Robert Wilson

Robert Wilson, of McKay, was a conductor on the Underground Railroad.

MCKAY -- Robert Wilson, of McKay, was a conductor along the Underground Railroad.

Wilson was a farmer who built a two-room log cabin south of McKay in 1831. He was believed to join the Underground Railroad effort in 1850, stowing runaways in his barn underneath the hay.

The first runaways to arrive at the Wilson home included 10 men, women, and children with an additional runaway arriving the next night. At first, the rest of the Wilson family was scared of the runaways hiding in the barn, for they had never seen anyone so dark before. But soon they began helping their father.

The job was full of risk: threats from neighbors, risk of slave catchers, and most importantly it was a federal offense to aid runaway slaves.

The Marshman family of Nashville, Ohio would bring runaways to the Wilson household, where Robert would feed them and hide theme in the barn during daylight.

At night he would then quietly take them north. At first Wilson took the runaways to farmer John Wood of Hayesville, but he soon grew intimidated by threats so Wilson then began taking them to Methodist minister John Talentine of Ashland. At times he took them to Reverend McIntyre, who lived eight miles southeast of Hayesville.

As the tension between North and South grew in the years leading to the Civil War, many stations were dissolved. Eventually, Wilson was forced to take the runaways as far north as Savannah, where the Free Presbyterian congregation led by Pastor George Gordon cared for them.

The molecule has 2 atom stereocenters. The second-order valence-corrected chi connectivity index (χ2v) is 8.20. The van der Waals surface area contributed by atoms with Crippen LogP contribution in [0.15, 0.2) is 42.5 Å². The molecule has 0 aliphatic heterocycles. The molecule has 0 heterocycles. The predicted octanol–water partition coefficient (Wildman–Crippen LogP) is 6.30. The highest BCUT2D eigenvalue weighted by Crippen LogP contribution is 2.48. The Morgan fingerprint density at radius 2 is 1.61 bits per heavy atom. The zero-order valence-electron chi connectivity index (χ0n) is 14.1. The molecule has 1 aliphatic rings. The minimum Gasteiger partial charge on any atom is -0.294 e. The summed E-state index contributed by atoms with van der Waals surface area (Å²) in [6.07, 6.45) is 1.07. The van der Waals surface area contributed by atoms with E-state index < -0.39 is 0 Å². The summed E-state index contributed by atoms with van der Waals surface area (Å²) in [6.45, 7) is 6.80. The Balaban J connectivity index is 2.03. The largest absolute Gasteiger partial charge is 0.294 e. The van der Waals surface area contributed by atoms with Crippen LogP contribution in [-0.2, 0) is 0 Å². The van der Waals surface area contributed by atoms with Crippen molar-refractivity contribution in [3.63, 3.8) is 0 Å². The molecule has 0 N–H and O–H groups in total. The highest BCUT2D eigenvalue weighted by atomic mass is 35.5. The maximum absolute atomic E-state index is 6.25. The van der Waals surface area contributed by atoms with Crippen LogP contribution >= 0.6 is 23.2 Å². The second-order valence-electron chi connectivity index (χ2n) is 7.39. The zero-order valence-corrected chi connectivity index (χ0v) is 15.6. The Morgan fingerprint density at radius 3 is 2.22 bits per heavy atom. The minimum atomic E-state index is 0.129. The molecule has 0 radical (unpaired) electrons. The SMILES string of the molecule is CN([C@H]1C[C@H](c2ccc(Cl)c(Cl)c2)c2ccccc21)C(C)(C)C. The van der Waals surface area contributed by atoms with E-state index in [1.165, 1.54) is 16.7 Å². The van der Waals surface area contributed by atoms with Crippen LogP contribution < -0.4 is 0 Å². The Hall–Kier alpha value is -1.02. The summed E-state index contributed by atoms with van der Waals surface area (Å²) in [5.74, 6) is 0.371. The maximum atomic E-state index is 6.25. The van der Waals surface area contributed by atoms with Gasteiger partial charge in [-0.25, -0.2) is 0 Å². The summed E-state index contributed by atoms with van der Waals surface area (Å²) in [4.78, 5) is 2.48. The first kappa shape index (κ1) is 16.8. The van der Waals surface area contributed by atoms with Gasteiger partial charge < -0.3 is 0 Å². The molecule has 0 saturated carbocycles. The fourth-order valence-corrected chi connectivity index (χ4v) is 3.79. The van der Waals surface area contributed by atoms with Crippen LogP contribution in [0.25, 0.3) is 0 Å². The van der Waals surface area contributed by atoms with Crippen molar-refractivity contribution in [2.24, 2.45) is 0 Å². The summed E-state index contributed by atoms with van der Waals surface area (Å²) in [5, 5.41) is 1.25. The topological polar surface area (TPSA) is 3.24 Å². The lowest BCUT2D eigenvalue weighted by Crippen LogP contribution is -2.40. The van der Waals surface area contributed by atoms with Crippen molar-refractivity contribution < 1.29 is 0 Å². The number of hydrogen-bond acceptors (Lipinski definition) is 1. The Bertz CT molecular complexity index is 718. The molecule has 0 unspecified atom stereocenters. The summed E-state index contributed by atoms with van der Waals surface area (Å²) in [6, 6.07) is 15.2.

Gordon was eventually arrested for his involvement, but Wilson continued working with Ezra Garrett, an associate of Gordon's.

Eventually, Wilson grew so bold as to allow his neighbors to visit and meet the runaways hiding in his basement. It is reported that the former slaves would even sing for the visitors.

Wilson later began transporting the runaways to Savannah during daylight despite many spies being known to patrol the paths.

Federal officers, acting under the Fugitive Slave Law, suspected Wilson as being part of the escape routes and conducted searches of his property. But the officers failed to discover the two slaves hiding in the hay mow of the barn and three more hidden in the sugar shack.

Wilson's involvement in the Underground Railroad dwindled as he aged and his children moved away. But ultimately, the conclusion of the Civil War meant the Underground Railroad was no longer necessary.

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